People are used to taking a leap of faith. With President Obamas health-care reforms, they take a leap of ideology. How else to explain the mad rush by the President and Congress to pass a “public health insurance option” that remains a mystery even to its most committed supporters?
Of course, even in the absence of details, the endorsements for the public option the centerpiece of the Democrats health reform proposal that would establish a Medicare-style government-run insurance to compete with private insurance plans were unconditional.
Last year, American Prospects Paul Waldman declared the public option “a beautiful jewel” of health reform despite the fact that no one could actually describe the color, cut, or price of this stone. In the Washington Post, blogger Ezra Klein wrote in early June that a “strong” public insurance option was “the single most recognizable marker for victory,” even as he acknowledged that there were three very different “flavors” of public insurance under consideration. And, earlier this month, The Nation raised the bar, editorializing that “a public option is needed but it is by no means sufficient.”
And liberal blogs are littered with endorsements like “if you dont like the public option, get the hell out of the way.”
With such breathless enthusiasm and presidential backing, its no surprise that almost three quarters of Americans polled support the idea, even if less than a third actually want to use it.
Some warn that the public option could well be a Trojan horse for government-run health care. After all, the incremental growth of public insurance was the foundation for socialized medicine in countries like Canada.
But for all we knew, it might have been better to call it a Trojan duck, or perhaps a Trojan bear. Until last Tuesday, few people on either side of the Beltway could be sure about the size, shape, or color of the beast in question Democrats, after all, hadnt produced a meaningful draft bill in the House; Senator Max Baucus is still flushing out details in the Senate. A consulting firm with long experience reviewing the government plan likened costing its economic impact to “nailing jell-o to the wall” because even the broadest details hadnt been settled by anyone, anywhere.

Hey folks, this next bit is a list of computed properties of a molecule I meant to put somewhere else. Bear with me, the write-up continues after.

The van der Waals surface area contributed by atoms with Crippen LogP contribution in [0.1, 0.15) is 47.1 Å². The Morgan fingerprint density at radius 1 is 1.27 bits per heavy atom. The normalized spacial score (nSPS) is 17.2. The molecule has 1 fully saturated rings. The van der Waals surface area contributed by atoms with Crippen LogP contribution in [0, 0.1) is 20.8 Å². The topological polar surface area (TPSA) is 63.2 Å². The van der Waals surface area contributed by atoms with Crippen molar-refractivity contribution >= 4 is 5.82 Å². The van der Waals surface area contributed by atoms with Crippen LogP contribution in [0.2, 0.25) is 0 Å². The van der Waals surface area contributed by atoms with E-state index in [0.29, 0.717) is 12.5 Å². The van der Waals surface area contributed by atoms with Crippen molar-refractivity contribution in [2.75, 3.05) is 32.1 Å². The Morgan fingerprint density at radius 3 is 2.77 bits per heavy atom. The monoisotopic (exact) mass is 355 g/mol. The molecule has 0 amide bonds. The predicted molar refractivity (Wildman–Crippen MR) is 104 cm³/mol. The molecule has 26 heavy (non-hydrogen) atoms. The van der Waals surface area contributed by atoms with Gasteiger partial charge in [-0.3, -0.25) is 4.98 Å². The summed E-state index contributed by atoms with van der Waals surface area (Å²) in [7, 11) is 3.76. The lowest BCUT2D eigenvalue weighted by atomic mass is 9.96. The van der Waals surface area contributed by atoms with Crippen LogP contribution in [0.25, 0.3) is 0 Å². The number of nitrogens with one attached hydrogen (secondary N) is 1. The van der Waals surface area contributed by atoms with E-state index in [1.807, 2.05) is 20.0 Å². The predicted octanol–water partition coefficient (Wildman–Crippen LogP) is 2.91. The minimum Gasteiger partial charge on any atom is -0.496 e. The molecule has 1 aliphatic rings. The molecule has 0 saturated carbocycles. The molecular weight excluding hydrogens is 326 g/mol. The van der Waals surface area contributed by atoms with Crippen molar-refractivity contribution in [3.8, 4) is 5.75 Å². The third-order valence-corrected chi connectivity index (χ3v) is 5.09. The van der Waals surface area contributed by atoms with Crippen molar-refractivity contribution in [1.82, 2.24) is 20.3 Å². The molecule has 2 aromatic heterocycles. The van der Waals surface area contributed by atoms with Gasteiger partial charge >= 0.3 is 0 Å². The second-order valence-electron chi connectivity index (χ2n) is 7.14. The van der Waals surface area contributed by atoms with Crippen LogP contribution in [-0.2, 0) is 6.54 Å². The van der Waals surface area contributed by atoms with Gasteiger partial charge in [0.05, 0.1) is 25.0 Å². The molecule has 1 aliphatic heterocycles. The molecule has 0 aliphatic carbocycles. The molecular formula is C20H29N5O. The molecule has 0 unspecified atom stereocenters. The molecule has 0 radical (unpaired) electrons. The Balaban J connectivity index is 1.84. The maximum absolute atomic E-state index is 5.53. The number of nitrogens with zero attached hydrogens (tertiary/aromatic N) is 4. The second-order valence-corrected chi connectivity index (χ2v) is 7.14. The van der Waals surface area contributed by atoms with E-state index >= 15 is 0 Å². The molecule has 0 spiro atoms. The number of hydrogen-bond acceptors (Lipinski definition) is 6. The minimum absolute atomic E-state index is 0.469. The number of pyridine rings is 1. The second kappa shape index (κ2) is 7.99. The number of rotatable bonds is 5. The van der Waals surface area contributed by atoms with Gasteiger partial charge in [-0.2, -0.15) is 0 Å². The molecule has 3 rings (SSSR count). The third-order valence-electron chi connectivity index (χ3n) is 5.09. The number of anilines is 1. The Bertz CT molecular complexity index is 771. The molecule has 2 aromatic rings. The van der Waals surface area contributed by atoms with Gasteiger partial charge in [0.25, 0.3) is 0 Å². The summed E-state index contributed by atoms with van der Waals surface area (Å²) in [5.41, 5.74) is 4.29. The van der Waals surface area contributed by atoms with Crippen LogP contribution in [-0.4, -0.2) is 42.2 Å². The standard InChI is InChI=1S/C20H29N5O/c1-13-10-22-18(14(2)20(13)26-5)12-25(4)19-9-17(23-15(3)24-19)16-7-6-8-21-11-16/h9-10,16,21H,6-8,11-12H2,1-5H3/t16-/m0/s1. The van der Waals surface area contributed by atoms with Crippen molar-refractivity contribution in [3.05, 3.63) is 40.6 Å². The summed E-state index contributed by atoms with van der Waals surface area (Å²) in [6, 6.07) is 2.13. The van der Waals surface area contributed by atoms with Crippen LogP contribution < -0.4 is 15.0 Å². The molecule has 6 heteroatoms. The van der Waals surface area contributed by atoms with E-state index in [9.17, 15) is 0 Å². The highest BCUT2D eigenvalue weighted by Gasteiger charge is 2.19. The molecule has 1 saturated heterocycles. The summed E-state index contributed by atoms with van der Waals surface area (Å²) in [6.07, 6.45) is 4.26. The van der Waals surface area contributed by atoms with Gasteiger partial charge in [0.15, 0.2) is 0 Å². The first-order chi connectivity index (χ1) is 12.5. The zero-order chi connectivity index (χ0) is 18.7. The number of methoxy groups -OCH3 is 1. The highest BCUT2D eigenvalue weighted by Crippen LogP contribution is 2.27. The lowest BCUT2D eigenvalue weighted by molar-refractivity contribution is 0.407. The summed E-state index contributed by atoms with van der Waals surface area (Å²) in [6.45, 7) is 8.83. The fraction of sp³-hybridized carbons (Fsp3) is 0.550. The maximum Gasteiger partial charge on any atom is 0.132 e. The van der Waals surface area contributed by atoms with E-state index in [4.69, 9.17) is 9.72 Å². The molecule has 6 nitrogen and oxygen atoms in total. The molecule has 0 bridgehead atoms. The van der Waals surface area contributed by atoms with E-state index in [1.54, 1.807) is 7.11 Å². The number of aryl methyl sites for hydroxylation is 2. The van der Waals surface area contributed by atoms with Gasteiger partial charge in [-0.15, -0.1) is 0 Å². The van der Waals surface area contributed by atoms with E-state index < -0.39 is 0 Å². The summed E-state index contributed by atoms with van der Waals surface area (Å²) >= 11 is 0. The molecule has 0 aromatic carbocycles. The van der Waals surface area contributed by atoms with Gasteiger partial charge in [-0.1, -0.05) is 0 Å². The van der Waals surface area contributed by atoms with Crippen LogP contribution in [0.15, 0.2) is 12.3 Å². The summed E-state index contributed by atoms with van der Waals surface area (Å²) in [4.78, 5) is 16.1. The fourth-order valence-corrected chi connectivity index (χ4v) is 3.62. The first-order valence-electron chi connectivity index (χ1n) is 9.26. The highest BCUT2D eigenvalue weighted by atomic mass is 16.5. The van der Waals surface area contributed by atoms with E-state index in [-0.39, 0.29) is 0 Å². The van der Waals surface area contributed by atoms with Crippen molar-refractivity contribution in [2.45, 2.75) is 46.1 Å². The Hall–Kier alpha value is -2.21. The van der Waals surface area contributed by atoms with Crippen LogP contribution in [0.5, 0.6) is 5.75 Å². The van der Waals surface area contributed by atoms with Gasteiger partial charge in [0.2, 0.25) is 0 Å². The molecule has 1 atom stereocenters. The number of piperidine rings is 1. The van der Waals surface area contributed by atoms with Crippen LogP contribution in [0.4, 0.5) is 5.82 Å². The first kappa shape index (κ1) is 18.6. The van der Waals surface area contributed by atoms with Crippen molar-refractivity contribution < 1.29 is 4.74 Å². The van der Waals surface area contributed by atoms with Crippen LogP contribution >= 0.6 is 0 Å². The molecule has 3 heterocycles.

No one could be sure whether it would follow state laws and mandates. No one could be sure how it would be governed. No one could be sure whether the plan would arbitrarily set prices as Medicare does, or negotiate them the way the private sector does. No one could be sure whether the public plan would be subsidized by government or financed the way insurance plans are, despite the stated goal of “honest competition.”
Well, now we know sort of. Last Tuesday, the House released draft legislation that includes a public health care insurance option. We can safely describe the Trojan horse as... a Trojan skunk.
It will curl up and release noxious gases, but only if attacked just as public plans around the world have fought health inflation by rationing services, denying care, and leaving patients holding their noses in disgust. Its a scavenger, since it will likely attract patients and businesses because it isnt bound by market pricing or state taxes, giving it a competitive advantage over private plans. And, just as a skunks black and white stripes act as camouflage, the public option will confuse voters. Some will think theyre looking at an insurance fund, financed by “premiums;” others will assume its a government program, financed on a pay-as-you-go basis. (For the record, the House bill falls somewhere in between, calling for some, but not much, capitalization which sounds like Fannie Mae.)
Of course, its still too early to fully judge. After all, at press time, Congressional leaders have endorsed the skunk, before theyve even figured out how to finance the subsidies built into the overall plan. Were still waiting on the Senate bill. So in a few days, the public option could look more like a Trojan donkey, a snake, or an elephant.
And, until Congress flushes out those details, Americans deserve better. The President suggests that the time for action is now. Lets put the rhetoric aside, Mr. President, and have a real debate with real details, now.
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